How to Care for Curly Hair

Medically Reviewed by Poonam Sachdev on November 07, 2022
5 min read

If you have curly hair, you may wonder what it takes to make sure your curls look their best. Maintaining your thick curly hair may initially be daunting. Curly hair is more likely to break and have dryness when compared to other less unruly hair types. But by understanding more about your hair type and with the right care and maintenance, you can keep your curls healthy and shiny.

Curly hair comes in a variety of shapes. While the basic hair fiber structure is the same, many different factors determine the shape. Ethnicity and geography play a role in the shape of curly hair.  

Researchers use the degrees of the curl to determine what kind of curly hair you have. These variations include: 

  • Straight
  • Wavy
  • Curly
  • Extra curly

Most curly hair care guides will focus on how to get twists or kink curls. Wave and crimp curls are irregular and don’t require much effort to maintain. You can train twisted and kinked curls to be more uniform.

Keratin makes up about 90% of your hair. Keratin is a fibrous protein found in your skin and nails. How the keratin binds to your hair shafts determines the curliness of your hair. These bindings are done through disulfide bridges, meaning you have some sulfur in your hair.

How your follicle grows into your scalp determines your curly hair patterns or formations. If the hair follicle is asymmetrical, your hair will be curlier. The formation of your hair comes from your DNA and cannot change, even with temporary hair treatments

By adulthood, your hair shape typically stays the same. Your hair cycle remains the same in most cases. Yet, your hair follicle does go through a rebirth every hair cycle

What causes curly hair to change includes some medications and mutations in your epidermal growth factor receptor. You should talk to your doctor if you notice other hair changes, like with your eyebrows or eyelashes. These side effects are pretty rare.

Limited research suggests environmental temperature may play a factor in your curly hair. In warm climates, having curly hair helps keep your head cool.

Knowing your curly hair patterns can help you take care of it and style it. Your curl pattern is what your hair looks like after it dries naturally without heat. It is possible to have more than one curl pattern on your head. There are four main curly hair patterns. But factors like follicle porosity, density, and texture also affect your hair.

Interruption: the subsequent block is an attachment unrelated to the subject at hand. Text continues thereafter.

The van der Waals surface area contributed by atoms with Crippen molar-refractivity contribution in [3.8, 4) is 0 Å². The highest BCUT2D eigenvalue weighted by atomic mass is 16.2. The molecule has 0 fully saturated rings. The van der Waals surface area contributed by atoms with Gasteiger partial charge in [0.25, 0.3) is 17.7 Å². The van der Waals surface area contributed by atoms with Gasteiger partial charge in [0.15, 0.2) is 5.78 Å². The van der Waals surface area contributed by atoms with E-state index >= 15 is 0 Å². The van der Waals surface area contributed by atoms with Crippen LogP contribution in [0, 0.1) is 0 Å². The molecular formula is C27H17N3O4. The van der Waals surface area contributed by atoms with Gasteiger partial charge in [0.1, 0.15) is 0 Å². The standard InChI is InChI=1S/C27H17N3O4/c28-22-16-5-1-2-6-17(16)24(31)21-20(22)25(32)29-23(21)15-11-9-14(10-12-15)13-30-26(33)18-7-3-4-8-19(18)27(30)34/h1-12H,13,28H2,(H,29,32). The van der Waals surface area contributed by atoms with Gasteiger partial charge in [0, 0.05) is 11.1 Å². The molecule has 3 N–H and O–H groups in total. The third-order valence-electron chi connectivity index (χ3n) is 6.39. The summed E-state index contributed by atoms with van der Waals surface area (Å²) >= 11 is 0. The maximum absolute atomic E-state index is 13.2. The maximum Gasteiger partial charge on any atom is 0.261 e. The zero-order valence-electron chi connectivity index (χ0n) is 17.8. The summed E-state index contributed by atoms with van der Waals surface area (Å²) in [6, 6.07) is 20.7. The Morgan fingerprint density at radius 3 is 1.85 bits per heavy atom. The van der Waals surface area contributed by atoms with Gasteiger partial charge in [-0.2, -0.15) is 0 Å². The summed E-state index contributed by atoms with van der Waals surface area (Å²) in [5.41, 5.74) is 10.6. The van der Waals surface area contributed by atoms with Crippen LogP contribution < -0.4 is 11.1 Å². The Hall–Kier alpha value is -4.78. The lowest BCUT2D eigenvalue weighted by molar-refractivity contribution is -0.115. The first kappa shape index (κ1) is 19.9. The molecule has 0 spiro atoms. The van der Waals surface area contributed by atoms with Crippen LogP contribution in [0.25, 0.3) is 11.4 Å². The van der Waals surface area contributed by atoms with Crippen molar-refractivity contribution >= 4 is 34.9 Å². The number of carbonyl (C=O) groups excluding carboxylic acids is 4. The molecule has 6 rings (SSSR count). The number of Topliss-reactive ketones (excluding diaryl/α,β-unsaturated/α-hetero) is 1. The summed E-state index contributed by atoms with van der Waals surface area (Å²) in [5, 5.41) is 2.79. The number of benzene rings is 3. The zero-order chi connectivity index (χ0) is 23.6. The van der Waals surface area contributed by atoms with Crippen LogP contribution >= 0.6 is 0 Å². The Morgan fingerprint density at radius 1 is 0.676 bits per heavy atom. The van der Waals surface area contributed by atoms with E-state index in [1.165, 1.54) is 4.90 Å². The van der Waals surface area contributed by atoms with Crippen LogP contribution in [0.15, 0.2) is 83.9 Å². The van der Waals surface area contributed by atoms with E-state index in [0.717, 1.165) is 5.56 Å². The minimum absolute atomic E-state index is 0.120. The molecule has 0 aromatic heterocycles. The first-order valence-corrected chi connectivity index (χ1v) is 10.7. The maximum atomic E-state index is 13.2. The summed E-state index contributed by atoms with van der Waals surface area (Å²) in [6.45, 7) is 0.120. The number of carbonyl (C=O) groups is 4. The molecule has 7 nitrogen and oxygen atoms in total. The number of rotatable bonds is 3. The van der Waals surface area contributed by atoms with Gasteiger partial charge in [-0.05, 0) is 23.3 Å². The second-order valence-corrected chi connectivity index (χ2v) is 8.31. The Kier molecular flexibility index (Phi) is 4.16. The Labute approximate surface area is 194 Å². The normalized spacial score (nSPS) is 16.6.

The shape of your follicle also affects your curly hair patterns. If the follicle is flatter or oval-shaped, your hair will be curlier. If the follicle is circular, it’ll be straighter. The follicles at your root determine the amount of curl you have. 

Curl patterns can change due to the following reasons: 

  • Age
  • Environment
  • Health conditions
  • Pregnancy

Caring for your root and scalp health can help your curly hair break less and shine more. Hair breakage is a common problem for people with curly hair. The breakage is likely caused by how you care for your hair and the structural characteristics of your roots.

When caring for curly hair, try following these tips: 

  • Wash your hair when needed instead of daily. 
  • Make sure your hair is moisturized with conditioner and oils. 
  • Prioritize scalp health with deep cleanses when you wash your hair. 
  • Keep your hair from tangling using a comb to detangle your hair between washes. 
  • Use a heat protectant on your curls. 
  • Preserve your curls overnight.

Try to avoid shampoo with sulfates, as these chemicals can dry out your hair. A dry scalp and dry hair can cause your hair to be unruly and greasier. Make sure you’re managing your scalp and hair health in between washes.

Curly hair density and texture play a role in how you should care for your hair. Your hair density is how much hair you have. If you have thick hair, then you have more curly hair density. The best way to find your hair density is by looking at your scalp. You have thick hair if you can’t see your scalp well. 

The texture of your hair refers to the size of your hair follicle. Fine hair has a smaller diameter, and coarse hair has a larger diameter. Curly hair can be thin, thick, fine, or coarse.  

Curly hair porosity is how well your hair absorbs and maintains moisture. Curly hair is typically dryer which means it’s high-porosity. The cuticle of your hair shaft is one of three parts. The closer your hair’s cuticles are, the lower the curly hair porosity. That means your hair can maintain moisture better.

High-porosity hair is dryer and tends to break or be damaged easier. That’s why conditioner is important for curly hair.

One of the golden rules of caring for curly hair is never to brush your dry curls. Brushing curls make them frizzy and fragile. A wide-tooth comb is best for detangling your curls. Start at the bottom and work your way up. 

One of the main tips for keeping your hair healthy is keeping your body healthy. Making sure you have enough protein, vitamins, and minerals. Stress and mental health troubles can affect hair growth as well. 

Also, make sure you’re taking care of your scalp health with the right shampoos, oils, and conditioners. Avoid thick gels, mouses, or pomades that can trap oil and dirt on your scalp. Companies may market these products to curly-haired people, but that doesn’t mean they’re good for your hair. The buildup is a leading cause of oily, greasy, damaged hair. 

Another good tip to try on your curls is to let them air dry overnight. A "plopping" technique is when you wrap your hair in an old t-shirt overnight to keep it from rubbing on your pillowcase. You can also use a silk bonnet or other wrap to protect your curls. 

These tips and tricks can help you achieve healthy, bouncing curls.